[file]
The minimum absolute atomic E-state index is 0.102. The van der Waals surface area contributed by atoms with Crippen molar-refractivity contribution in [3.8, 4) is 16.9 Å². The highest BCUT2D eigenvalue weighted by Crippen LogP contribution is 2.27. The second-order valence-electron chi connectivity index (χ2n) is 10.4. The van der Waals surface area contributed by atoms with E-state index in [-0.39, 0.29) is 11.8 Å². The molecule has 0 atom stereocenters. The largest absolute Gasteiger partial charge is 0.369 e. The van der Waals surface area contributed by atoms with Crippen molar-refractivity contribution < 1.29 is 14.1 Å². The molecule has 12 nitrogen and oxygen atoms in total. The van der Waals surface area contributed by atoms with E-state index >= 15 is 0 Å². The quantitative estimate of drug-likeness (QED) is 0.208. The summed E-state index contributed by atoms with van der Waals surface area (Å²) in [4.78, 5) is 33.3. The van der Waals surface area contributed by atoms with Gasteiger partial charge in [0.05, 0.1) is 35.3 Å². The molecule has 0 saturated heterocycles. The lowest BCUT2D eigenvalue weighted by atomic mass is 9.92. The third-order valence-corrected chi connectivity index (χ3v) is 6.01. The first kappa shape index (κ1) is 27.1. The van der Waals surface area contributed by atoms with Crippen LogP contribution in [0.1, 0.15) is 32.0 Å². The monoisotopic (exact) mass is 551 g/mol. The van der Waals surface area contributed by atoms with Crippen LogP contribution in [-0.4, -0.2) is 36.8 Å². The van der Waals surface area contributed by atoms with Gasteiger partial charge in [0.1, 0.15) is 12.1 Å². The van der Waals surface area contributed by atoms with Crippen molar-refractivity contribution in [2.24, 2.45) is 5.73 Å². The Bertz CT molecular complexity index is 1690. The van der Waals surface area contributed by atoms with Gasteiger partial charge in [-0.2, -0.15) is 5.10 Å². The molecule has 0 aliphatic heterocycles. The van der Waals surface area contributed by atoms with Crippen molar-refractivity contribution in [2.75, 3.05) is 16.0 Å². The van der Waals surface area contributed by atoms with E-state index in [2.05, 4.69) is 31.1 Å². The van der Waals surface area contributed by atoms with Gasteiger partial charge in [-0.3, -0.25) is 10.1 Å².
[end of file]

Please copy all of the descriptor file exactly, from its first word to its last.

The minimum absolute atomic E-state index is 0.102. The van der Waals surface area contributed by atoms with Crippen molar-refractivity contribution in [3.8, 4) is 16.9 Å². The highest BCUT2D eigenvalue weighted by Crippen LogP contribution is 2.27. The second-order valence-electron chi connectivity index (χ2n) is 10.4. The van der Waals surface area contributed by atoms with E-state index in [-0.39, 0.29) is 11.8 Å². The molecule has 0 atom stereocenters. The largest absolute Gasteiger partial charge is 0.369 e. The van der Waals surface area contributed by atoms with Crippen molar-refractivity contribution < 1.29 is 14.1 Å². The molecule has 12 nitrogen and oxygen atoms in total. The van der Waals surface area contributed by atoms with E-state index >= 15 is 0 Å². The quantitative estimate of drug-likeness (QED) is 0.208. The summed E-state index contributed by atoms with van der Waals surface area (Å²) in [4.78, 5) is 33.3. The van der Waals surface area contributed by atoms with Gasteiger partial charge in [0.05, 0.1) is 35.3 Å². The molecule has 0 saturated heterocycles. The lowest BCUT2D eigenvalue weighted by atomic mass is 9.92. The third-order valence-corrected chi connectivity index (χ3v) is 6.01. The first kappa shape index (κ1) is 27.1. The van der Waals surface area contributed by atoms with Crippen LogP contribution in [0.1, 0.15) is 32.0 Å². The monoisotopic (exact) mass is 551 g/mol. The van der Waals surface area contributed by atoms with Crippen LogP contribution in [-0.4, -0.2) is 36.8 Å². The van der Waals surface area contributed by atoms with Gasteiger partial charge in [0.1, 0.15) is 12.1 Å². The van der Waals surface area contributed by atoms with Crippen molar-refractivity contribution in [2.24, 2.45) is 5.73 Å². The Bertz CT molecular complexity index is 1690. The van der Waals surface area contributed by atoms with Gasteiger partial charge in [-0.2, -0.15) is 5.10 Å². The molecule has 0 aliphatic heterocycles. The van der Waals surface area contributed by atoms with Crippen molar-refractivity contribution in [2.75, 3.05) is 16.0 Å². The van der Waals surface area contributed by atoms with E-state index in [2.05, 4.69) is 31.1 Å². The van der Waals surface area contributed by atoms with Gasteiger partial charge in [-0.3, -0.25) is 10.1 Å².